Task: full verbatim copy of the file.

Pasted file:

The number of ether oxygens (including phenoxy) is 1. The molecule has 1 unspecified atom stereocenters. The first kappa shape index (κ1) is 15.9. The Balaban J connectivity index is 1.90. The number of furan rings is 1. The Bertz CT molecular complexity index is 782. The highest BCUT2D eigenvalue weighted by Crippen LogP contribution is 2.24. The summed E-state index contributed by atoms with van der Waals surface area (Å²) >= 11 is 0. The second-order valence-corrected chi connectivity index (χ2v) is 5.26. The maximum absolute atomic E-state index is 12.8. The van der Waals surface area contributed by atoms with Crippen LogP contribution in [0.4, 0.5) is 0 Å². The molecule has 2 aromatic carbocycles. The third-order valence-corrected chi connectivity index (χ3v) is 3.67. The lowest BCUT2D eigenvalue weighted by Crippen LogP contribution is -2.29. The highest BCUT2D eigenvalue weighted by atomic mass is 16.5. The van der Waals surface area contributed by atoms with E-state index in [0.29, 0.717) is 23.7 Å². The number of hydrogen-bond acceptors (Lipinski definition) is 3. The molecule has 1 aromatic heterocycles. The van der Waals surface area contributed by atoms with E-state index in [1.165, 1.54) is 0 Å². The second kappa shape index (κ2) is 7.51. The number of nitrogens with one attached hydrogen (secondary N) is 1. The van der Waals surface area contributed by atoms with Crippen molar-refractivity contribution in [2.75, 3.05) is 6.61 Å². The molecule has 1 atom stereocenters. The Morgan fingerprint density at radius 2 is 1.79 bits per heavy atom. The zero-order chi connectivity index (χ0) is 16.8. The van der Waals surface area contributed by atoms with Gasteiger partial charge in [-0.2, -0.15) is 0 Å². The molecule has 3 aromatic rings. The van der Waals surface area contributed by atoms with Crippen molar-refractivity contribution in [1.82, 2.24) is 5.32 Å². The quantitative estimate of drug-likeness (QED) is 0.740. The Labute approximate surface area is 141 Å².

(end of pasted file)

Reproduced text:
The number of ether oxygens (including phenoxy) is 1. The molecule has 1 unspecified atom stereocenters. The first kappa shape index (κ1) is 15.9. The Balaban J connectivity index is 1.90. The number of furan rings is 1. The Bertz CT molecular complexity index is 782. The highest BCUT2D eigenvalue weighted by Crippen LogP contribution is 2.24. The summed E-state index contributed by atoms with van der Waals surface area (Å²) >= 11 is 0. The second-order valence-corrected chi connectivity index (χ2v) is 5.26. The maximum absolute atomic E-state index is 12.8. The van der Waals surface area contributed by atoms with Crippen LogP contribution in [0.4, 0.5) is 0 Å². The molecule has 2 aromatic carbocycles. The third-order valence-corrected chi connectivity index (χ3v) is 3.67. The lowest BCUT2D eigenvalue weighted by Crippen LogP contribution is -2.29. The highest BCUT2D eigenvalue weighted by atomic mass is 16.5. The van der Waals surface area contributed by atoms with E-state index in [0.29, 0.717) is 23.7 Å². The number of hydrogen-bond acceptors (Lipinski definition) is 3. The molecule has 1 aromatic heterocycles. The van der Waals surface area contributed by atoms with E-state index in [1.165, 1.54) is 0 Å². The second kappa shape index (κ2) is 7.51. The number of nitrogens with one attached hydrogen (secondary N) is 1. The van der Waals surface area contributed by atoms with Crippen molar-refractivity contribution in [2.75, 3.05) is 6.61 Å². The molecule has 1 atom stereocenters. The Morgan fingerprint density at radius 2 is 1.79 bits per heavy atom. The zero-order chi connectivity index (χ0) is 16.8. The van der Waals surface area contributed by atoms with Gasteiger partial charge in [-0.2, -0.15) is 0 Å². The molecule has 3 aromatic rings. The van der Waals surface area contributed by atoms with Crippen molar-refractivity contribution in [1.82, 2.24) is 5.32 Å². The quantitative estimate of drug-likeness (QED) is 0.740. The Labute approximate surface area is 141 Å².